What type of technology do you use? Do you prefer an 8-track tape or an iPod? When it comes to winter tires, much of the public’s perception dates back to when 8-track was the best way to listen to the Bee Gees.
Twenty years ago, winter tires differed from highway tires only in their tread design. We called them snow tires back then and they had big, knobby lugs that were designed to give good traction in deep snow. They had the same rubber compound as regular tires and they weren’t very good on ice, packed snow or wet roads. They were not even very good on dry roads. They really helped in deep or loose snow, but they did a poor job the rest of the time. They were loud and rode hard. You couldn’t wait to get them off in the spring.
Then all-season tires started to come along. All-season tires are really a compromise between summer and winter performance. They have acceptable hot weather ride and tread life, and you can get through mild winter road conditions OK. But there are some really good reasons to consider winter tires.
Modern winter tires do a terrific job in a wide range of winter conditions. First of all, below 45 degrees Fahrenheit, regular tires become hard and inflexible. That means they don’t provide the road grip you need. Even if you don’t live somewhere with a lot of snow, but it still gets below 45 degrees in the winter, you will be safer with winter tires.
In addition, they are specifically designed to more effectively move snow and water. That’s the key to traction on ice, packed snow and wet roads. They use a micro-pore compound that allows the tire to bite into ice and snow. They also use wider grooves that run around the circumference of the tread to expel snow from the tire better. The lugs and grooves on winter tires have a special shape that throws the packed snow out of the tread as the tire turns. The tread is then open when it comes back in contact with the road and can provide good traction.
Winter tires also have a lot of sipes. Sipes are thin slits in the tread. The edge of the sipes grab ice and packed snow to provide tons of traction and to expel water and slush out of the tread. Winter tires have a rounder casing to cut into the snow’s surface. The treads on regular summer tires can actually get packed with snow instead and become very slick. Winter tires offer 25% to 50% more traction than all-season tires. And when it comes to stopping power, all-season tires take 42% longer to stop than winter tires. Sometimes that’s the difference between getting home safely and spending the night in a snow bank.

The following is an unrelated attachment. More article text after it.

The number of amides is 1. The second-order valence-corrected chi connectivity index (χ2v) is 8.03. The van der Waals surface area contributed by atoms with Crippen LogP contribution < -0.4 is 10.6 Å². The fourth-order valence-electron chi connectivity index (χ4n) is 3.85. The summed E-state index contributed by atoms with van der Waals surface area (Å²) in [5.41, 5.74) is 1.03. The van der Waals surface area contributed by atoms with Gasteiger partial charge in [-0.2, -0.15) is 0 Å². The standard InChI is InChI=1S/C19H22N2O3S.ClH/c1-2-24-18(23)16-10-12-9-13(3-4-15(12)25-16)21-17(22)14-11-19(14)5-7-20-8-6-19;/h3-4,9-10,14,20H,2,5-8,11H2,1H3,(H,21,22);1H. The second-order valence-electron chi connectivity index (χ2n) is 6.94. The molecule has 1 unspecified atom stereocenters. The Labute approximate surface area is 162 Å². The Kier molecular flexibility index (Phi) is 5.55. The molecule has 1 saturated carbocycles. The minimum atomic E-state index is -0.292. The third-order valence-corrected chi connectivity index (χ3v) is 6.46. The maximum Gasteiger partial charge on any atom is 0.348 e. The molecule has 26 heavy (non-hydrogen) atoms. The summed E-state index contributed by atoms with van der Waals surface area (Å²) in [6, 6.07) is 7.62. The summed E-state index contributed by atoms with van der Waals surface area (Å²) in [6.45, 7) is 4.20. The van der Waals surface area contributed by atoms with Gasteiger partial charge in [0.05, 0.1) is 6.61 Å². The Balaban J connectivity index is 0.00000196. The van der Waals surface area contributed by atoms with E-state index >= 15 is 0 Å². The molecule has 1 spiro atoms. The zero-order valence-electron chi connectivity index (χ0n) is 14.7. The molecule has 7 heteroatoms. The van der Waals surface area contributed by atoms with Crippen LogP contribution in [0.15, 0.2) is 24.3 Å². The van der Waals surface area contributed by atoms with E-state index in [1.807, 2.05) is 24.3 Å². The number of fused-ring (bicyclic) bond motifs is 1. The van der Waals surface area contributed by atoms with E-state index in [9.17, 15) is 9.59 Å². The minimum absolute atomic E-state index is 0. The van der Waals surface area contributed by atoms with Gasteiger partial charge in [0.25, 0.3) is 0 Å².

Now back when the 8-track was king, you just put snow tires on the drive wheels. That worked out OK because the rubber compound was essentially the same. Now, winter tires provide so much more traction than all-season or summer tires, that there’s a huge difference between the traction at the front and rear ends of the car if you only put winter tires on the drive wheels.
For example: if you take a corner on an icy road and the rear end starts to slide out, essentially the rear is trying to pass the front because it’s going faster. If you have high traction winter tires only on the front, they are going to be much more effective at transferring cornering grip and stopping power to the front wheels. This will actually cause the rear end to whip out even more.
That’s why tire manufactures instruct their dealers that they must install winter tires on the rear wheels as well whenever they put winter tires on the front end of any vehicle. It’s a major safety concern. It’s strongly recommended that winter tires be installed on all four wheels on rear wheel drive vehicles as well. The front tires do most of the steering and braking work – it only makes sense that you provide the front end with the best traction you can.
People often assume that if they have four-wheel drive or all-wheel drive they don’t need winter tires on all four wheels. Would you intentionally disconnect the four-wheel drive in poor road conditions? Of course you wouldn’t, but that’s essentially what you do if you only put winter tires on one end. It only makes sense to have the same level of traction and control at all four corners.
The province of Quebec in Canada has issued a law requiring all passenger vehicles, taxis and rental cars with Quebec license plates to install a full set of four winter tires between November 15th and April 1. It’s that important.
Many modern cars have traction control and anti-lock brakes so people may think that they don’t need winter tires. But you need traction to accelerate, steer and stop. The tires provide the traction so that the traction control and anti-lock brakes have something to work with.
Look for tires with the symbol of a mountain with a snowflake in it. This means the tire complies with the severe snow standard. All-season tires will have an M&S, for mud and snow, on the sidewall.
So when the temperatures drop below 45 degrees, be sure you have a set of four winter tires for maximum performance in snow, packed snow, ice, wet and dry roads. Your tire professional can help you find the right winter tire for your vehicle and driving needs.